Mattea Wuethrich

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  • in reply to: Foraging 8: Roses #173068
    Mattea Wuethrich
    Participant

    I am sharing my findings of the Rosa gallica:

    – Cultivated by Greeks & Romans, used in mediaeval gardens
    – Until the 19th century: the most important species of rose to be cultivated
    – Can survive temperatures down to -25 degrees
    – Rosehips can be foraged in winter!

    Medicinal uses: The petals are antibacterial, astringent and tonic. They are taken internally to treat colds, bronchial infections, gastritis, diarrhoea, depression and lethargy. Externally, they are used to treat eye infections, sore throats, minor injuries and skin problems. The fruit of many members of this genus is a very rich source of vitamins and minerals, especially in vitamins A, C and E, flavanoids and other bio-active compounds.

    Rosa mundi shares all Rosa gallica characteristics except white stripes. It also attracts bees and is tolerant of poorer soil and shade.

    I haven’t been making a lot of use of roses but I definitely want to change that! Covering the petals in chocolate sounds amazing! I would also like to make oil from the petals and rosehip jam.

    in reply to: Foraging 3: Lamiaceae plants #173067
    Mattea Wuethrich
    Participant

    I went for a walk in my neighbourhood and was surprised at how many plants that are part of the Lamiaceae family I found! I saw and took pictures of the following plants: Marsh woundwort/ Hedge nettle, Rosmary, Jerusalem Sage, Lavender & Mint 🙂 Unfortunately, I also don’t know how to upload the picture.

    in reply to: Plant ally #173007
    Mattea Wuethrich
    Participant

    I just decided for the stinging nettle to be my plant ally. I feel like I haven’t been able to appreciate this plant as much as I might do once I get to know it properly. Because it is so common in many European countries, I am very curious to learn about the many stories that might be connected with it.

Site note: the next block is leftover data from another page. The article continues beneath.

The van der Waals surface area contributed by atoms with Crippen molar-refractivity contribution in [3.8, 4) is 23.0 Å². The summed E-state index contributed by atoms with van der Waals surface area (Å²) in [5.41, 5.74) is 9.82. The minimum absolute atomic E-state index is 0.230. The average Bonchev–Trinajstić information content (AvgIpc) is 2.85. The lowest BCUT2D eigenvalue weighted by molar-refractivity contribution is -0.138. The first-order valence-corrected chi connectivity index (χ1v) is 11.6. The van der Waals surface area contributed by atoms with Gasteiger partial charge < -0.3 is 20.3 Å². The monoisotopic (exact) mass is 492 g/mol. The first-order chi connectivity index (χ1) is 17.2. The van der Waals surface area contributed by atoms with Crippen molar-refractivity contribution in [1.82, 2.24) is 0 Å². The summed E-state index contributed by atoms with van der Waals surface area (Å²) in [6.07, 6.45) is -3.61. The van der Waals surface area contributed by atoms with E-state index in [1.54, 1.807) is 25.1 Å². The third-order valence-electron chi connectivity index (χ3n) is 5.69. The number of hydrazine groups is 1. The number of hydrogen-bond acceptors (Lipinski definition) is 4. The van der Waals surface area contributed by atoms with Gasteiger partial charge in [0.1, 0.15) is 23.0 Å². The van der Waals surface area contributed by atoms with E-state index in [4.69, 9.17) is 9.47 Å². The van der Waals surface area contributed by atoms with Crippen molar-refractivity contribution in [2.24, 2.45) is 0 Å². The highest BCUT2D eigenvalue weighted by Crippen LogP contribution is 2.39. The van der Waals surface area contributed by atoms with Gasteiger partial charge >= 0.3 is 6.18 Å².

in reply to: Foraging 14: Light Harvesting #173006
    Mattea Wuethrich
    Participant

    As I eat almost entirely a vegan diet, I find it hard to imagine getting all the plants I eat from foraging. I think that would be at least 300 grams, which is much more than I would want to forage daily. As I volunteer in a permaculture garden and am part of a CSA, I am glad to be able to source some food locally, so I don’t need to forage to cover my dietary needs. I like the idea of foraging to improve my diet by eating plants with health benefits. I am struggling with IBS and would like to eat more plants that positively impact my gut.

    in reply to: Midsummer 2023 Group #173005
    Mattea Wuethrich
    Participant

    Hi, I’m Mattea, and I live in Amsterdam 🙂 I am very excited to start this herbology course finally!

    About my foraging context: I just found out that foraging is actually illegal in the Netherlands, which, to be honest, doesn’t surprise me that much. I have gone foraging with a guide twice and a few times by myself with friends of mine. I really enjoyed starting to get to know plants more and more. I also volunteer in a permaculture garden where many native plants that attract bees and butterflies grow. Thus, I forage in that garden, but also in parks (Gaasperplas, Twiske) and sometimes in the city (e.g. Elderflower that grows around the centre of Amsterdam).

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